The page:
GEMMS: Gateway to Early Modern Manuscript Sermons
NameJohn Wallis
DenominationChurch of England
Livedb. 1616-11-23 - d. 1703-10-28 (old)
Linked SermonsSermon on 2 Corinthians 7:10 -- preacher (autograph: no)Sermon on Acts 2:37 -- preacher (autograph: no)Sermon on Canticles 1:4 -- preacher (autograph: yes)Sermon on Ephesians 2:4-5 -- preacher (autograph: no)Sermon on Isaiah 3:10-11 -- preacher (autograph: no)Sermon on Psalms 86:7 -- preacher (autograph: no)Sermon on Unidentified Text -- preacher (autograph: no)
Linked ReportsLetters of Thomas Tenison -- author of letterList of printed sermons -- preacherSermon on unidentified text -- recipient of letter
Associated PlacesSt Gabriel Fenchurch -- ParishEmmanuel College -- Place of StudyExeter College -- Place of StudyOxford University -- PostQueens' College -- PostSt Martin Pomeroy (Pomary) -- Post
Source of DataJennifer Farooq; David Robinson; Hannah Wood
Biographical Sources ConsultedODNB (Article: 28572); AO (Foster)
Other NoteJohn Wallis was born on 3 December 1616 in Ashford, Kent to Robert Wallis, minister of Ashford, and his second wife Joanna. He studied at private schools in Tenterden and Felsted before being admitted as pensioner to Emmanuel College, Cambridge, graduating B.A. in 1637 and M.A. in 1640. Although he would come to be known for his skills as a mathematician, he claimed not to have pursued it as a formal study at university and to instead have been largely self-taught. Wallis was ordained in 1640 and became chaplain to Sir Richard Daley and then to the widow of Horatio, Lord Vere. From 1644 he served as secretary to the divines at Westminster, and obtained a fellowship at Queens’ College, Cambridge that he resigned upon his marriage to Susanna Glyde (1622-1687) the following year. He was appointed minister of St Martin's, Ironmonger Lane and rector of St Gabriel, Fenchurch Lane in 1645. During the Civil War he lent his talents as a cryptographer to the parliamentary party. A founding member of the Royal Society, Wallis contributed more than 60 papers on various subjects to the society’s “Philosophical Transactions”. In 1649, Wallis was made Savilian professor of geometry at Oxford, from which point his mathematical accomplishments proliferated. He was created D.D. in 1654, and was made keeper of Oxford University’s archives in 1658. In 1660 he was made royal chaplain to Charles II. Wallis authored several major mathematical works during his lifetime, including “Operum mathematicorum pars prima” (1657), “Operum mathematicorum pars altera” (1656), and “A Treatise of Algebra, both Historical and Practical” (1685); he also edited works of Archimedes, Ptolemy, Aristarchus, and Jeremiah Horrocks, among others. Wallis died on 28 October 1703 in Oxford, at the age of 86. He was buried in St Mary’s church, Oxford, predeceased by his wife and survived by his children John, Anne, and Elizabeth.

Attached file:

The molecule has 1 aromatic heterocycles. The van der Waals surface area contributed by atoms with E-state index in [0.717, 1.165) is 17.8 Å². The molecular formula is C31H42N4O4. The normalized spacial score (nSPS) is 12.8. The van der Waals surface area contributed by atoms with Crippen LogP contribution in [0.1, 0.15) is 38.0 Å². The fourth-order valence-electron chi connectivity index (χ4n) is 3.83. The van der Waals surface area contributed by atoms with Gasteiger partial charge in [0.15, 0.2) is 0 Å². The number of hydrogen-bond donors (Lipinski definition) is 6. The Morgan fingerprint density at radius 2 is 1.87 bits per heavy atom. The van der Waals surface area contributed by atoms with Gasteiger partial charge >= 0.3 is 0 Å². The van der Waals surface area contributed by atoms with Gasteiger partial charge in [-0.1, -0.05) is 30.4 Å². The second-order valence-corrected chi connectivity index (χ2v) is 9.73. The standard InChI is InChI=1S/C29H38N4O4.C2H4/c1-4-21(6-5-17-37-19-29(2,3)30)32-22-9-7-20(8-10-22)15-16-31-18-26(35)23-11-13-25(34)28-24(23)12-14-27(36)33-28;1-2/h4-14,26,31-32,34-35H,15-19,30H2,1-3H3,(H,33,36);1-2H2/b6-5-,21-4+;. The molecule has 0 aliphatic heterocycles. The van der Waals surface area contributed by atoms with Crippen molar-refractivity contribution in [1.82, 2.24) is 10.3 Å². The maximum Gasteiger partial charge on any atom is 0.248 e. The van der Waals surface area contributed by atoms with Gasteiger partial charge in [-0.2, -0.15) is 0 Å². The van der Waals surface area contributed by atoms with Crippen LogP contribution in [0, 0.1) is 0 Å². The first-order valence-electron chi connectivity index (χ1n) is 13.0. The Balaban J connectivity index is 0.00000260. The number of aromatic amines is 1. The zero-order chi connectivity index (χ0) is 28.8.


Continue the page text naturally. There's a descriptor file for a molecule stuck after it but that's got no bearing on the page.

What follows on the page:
Attached URLs:
URLNotes Oxonienses
GEMMS record createdMarch 08, 2016
GEMMS record last editedDecember 13, 2021